The laparoscopic technique is mainly determined by the type of anatomical attachment between the rudimentary horn and the unicornuate uterus [25, 26]. Preoperative magnetic resonance should reveal if the rudimentary horn is firmly attached to the unicornuate uterus or if it is attached by a band of tissue like in the present case. The use of the hysteroscope during surgery is advisable to assess the normality of the unicornuate uterine cavity and also to perform the trans-illumination of the unicornuate uterus in order to confirm the plane of dissection between the horns and to minimize the risk of entering the cavity of the unicornuate uterus when transecting off the rudimentary horn. The retroperitoneal dissection of the ureter is advisable to reduce the risk of ureteral damage as there is a high risk of ureteral malposition and the presence of aberrant vessels . The ipsilateral salpingectomy is removed to avoid the rare occurrence of an ectopic pregnancy.
The VACTERL association is a non-random association of birth defects that affects multiple parts of the body (V-vertebral anomalies, A-anorectal malformations, C-cardiovascular anomalies, T-tracheoesophageal fistula, E-esophageal atresia, R-renal anomalies and L-limb defects). It should be defined by at least 2 or 3 component defects . There is no cognitive impairment of the individual. The aetiology of VACTERL association is not well understood. A specific genetical abnormality has not been found but sporadic cases have revealed mutations in FGF8, HOXD13, ZIC3, PTEN, FANCB, FOXF1 and TRAP1 genes and mitochondrial DNA .
The co-existence of the VACTERL association to a unicornuate uterus with a non-communicating functioning rudimentary horn was first described by Nunes in a 28-year-old woman known to have a missing vertebra, imperforated anus, anovaginal fistula, right renal agenesis and an extra digit in one hand in 2009 . The second case reporting the association of a non-communicating functioning rudimentary horn with the VACTERL association was in a 17-year-old woman with a previous tracheoesophageal malformation, repair of imperforated anus and left renal agenesis in 2019 . We report a patient who had a unicornuate uterus with a coexistent non-communicating rudimentary uterine horn who was born with an extra thumb and had a trachea-bronchial remnant with esophageal stenosis that were both operated earlier on. To the best of our knowledge this is the third case reported in the literature of VACTERL association to a unicornuate uterus with a non-communicating functional rudimentary horn. This case highlights the importance of considering Mullerian defects in a woman born with features of the reported VACTERL association.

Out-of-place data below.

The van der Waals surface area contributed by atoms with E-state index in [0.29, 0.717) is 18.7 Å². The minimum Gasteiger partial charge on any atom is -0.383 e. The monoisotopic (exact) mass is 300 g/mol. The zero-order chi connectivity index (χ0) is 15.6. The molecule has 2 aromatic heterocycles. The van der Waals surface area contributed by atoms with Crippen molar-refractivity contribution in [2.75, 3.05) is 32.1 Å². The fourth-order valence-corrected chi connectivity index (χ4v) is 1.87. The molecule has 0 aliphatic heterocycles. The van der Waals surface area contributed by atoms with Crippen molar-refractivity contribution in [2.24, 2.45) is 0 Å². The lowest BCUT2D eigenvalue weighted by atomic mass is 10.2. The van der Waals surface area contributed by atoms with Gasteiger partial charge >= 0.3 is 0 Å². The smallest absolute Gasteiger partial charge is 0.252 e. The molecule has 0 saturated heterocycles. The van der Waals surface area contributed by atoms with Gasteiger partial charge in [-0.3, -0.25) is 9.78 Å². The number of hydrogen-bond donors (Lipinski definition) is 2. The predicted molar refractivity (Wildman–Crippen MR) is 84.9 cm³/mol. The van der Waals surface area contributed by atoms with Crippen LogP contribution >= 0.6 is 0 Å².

The presence of a non-communicating rudimentary horn associated to a unicornuate uterus carries a high risk for maternal mortality if the diagnosis is delayed and uterine rupture occurs during pregnancy. This case report stresses the importance of considering the diagnosis of a Mullerian defect in a patient born with components of the VACTERL association.
I am grateful to the theatre surgical team at Braemar Hospital, Hamilton, New Zealand for their invaluable assistance.
The Braemar Hospital Clinical Committee has approved this submission.
Conflicts of Interest
Article TypeCase Report
Publication historyReceived: Wed 07, Jul 2021
Accepted: Wed 21, Jul 2021
Published: Tue 03, Aug 2021
Copyright© 2023 Jose D Roman. This is an open-access article distributed under the terms of the Creative Commons Attribution License, which permits unrestricted use, distribution, and reproduction in any medium, provided the original author and source are credited. Hosting by Science Repository.
Corresponding AuthorJose D Roman
Department of Gynaecology, Braemar Hospital, Hamilton Lake, Hamilton, New Zealand